Oh, and that image I used for this rant? That’s what the main 6 are up to all episode: fighting a “bugbear.” I would have rather followed that, honestly, if only because I love its design.

No More “Adventure Time” For Me


It’s strange how our opinion of things can change over time. For some, this can be from rewatching a show or movie they loved as a kid, only to find that it doesn’t quite hold up. For others, it can be starting a new show or movie and being into it, only to find it doesn’t entertain them anymore by the end. For me, the latter has happened with “Adventure Time.”

It’s hard to pinpoint when I started falling out of love with the show, as there were times in Season 5 that I felt it had plenty of misses. I’d have to say, though, that Season 6 has cemented it for me. While I enjoyed the Fiona/Cake episode “The Prince Who Wanted Everything,” the surprisingly engaging “Little Brother” episode that focused on Shelly the worm, “Evergreen” for giving more backstory on Ice King’s crown, and several other standout episodes besides these, I’ve just found it’s been a chore to actually sit and watch the new episodes as they’ve come out. Granted, I’ve had other shows come up to the plate and steal my attention, like “Gravity Falls” and “Daredevil” (which I’ve finished and can’t wait for the second season). But I think another part of it is that I no longer am interested in the random humor and following Finn and Jake.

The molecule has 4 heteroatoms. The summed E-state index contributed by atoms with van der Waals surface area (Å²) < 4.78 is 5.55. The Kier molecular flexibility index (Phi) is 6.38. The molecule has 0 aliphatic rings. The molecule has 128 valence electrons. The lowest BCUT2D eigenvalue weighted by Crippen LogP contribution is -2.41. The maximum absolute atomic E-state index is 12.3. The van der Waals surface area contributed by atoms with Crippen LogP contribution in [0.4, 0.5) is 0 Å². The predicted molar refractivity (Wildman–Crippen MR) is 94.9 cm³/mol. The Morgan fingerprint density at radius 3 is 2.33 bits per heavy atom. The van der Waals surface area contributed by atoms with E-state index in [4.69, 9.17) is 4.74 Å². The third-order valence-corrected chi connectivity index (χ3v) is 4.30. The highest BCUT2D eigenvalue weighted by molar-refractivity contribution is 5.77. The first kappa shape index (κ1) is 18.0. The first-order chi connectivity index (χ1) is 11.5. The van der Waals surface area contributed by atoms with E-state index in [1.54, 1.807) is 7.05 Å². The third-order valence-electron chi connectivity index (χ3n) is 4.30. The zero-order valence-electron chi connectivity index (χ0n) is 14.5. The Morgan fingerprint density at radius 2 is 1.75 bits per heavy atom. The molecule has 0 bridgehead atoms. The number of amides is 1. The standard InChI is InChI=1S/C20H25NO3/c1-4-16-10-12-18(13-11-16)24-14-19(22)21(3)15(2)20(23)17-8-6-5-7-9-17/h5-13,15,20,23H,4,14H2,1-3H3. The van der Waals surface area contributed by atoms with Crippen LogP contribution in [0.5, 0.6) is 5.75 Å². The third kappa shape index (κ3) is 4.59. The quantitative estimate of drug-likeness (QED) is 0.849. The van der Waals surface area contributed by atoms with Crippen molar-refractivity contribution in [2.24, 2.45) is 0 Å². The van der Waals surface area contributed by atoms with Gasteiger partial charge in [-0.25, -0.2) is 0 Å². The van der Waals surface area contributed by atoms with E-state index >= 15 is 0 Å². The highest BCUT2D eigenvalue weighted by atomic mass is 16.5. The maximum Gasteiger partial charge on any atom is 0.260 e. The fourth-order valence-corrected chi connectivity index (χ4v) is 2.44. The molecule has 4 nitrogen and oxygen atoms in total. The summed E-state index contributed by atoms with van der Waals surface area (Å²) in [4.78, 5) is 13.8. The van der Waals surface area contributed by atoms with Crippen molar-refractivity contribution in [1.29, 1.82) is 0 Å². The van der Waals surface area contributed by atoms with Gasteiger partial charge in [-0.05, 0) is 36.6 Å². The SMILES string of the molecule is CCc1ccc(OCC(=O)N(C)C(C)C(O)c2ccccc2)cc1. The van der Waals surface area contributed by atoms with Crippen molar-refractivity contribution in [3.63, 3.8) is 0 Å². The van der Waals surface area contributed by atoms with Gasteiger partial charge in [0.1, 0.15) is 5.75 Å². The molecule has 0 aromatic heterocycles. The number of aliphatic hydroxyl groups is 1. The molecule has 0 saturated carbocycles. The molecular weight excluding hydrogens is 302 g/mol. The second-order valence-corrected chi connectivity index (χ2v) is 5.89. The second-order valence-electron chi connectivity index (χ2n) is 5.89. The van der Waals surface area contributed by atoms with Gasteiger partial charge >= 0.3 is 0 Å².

As this show went on, you could probably tell in my seasonal top episodes lists that I preferred many that involved Ice King, Marceline, or both. That remains true even now, mainly because I love those characters and the depth the show’s shown with them. Now, maybe the voice actors have had more on their plate to cause them not to show up much this season, but I feel the show was missing a spark without them. I never cared for the plot involving Finn’s dad from the start, and the recent comet plot has had me wishing they’d pursued it earlier, maybe even in the previous season. I guess after witnessing a show like “Gravity Falls”, I feel it’s just overall better than what “Adventure Time” has offered me lately.

That’s not to say I think it’s a bad show – far from it. It still has its moments of brilliance and I still like many of the characters, but I’m ending off with Season 6. I won’t be making a top episodes list for it either. I may still check out “Steven Universe” at some point, but until then, my days of “Adventure Time” are over.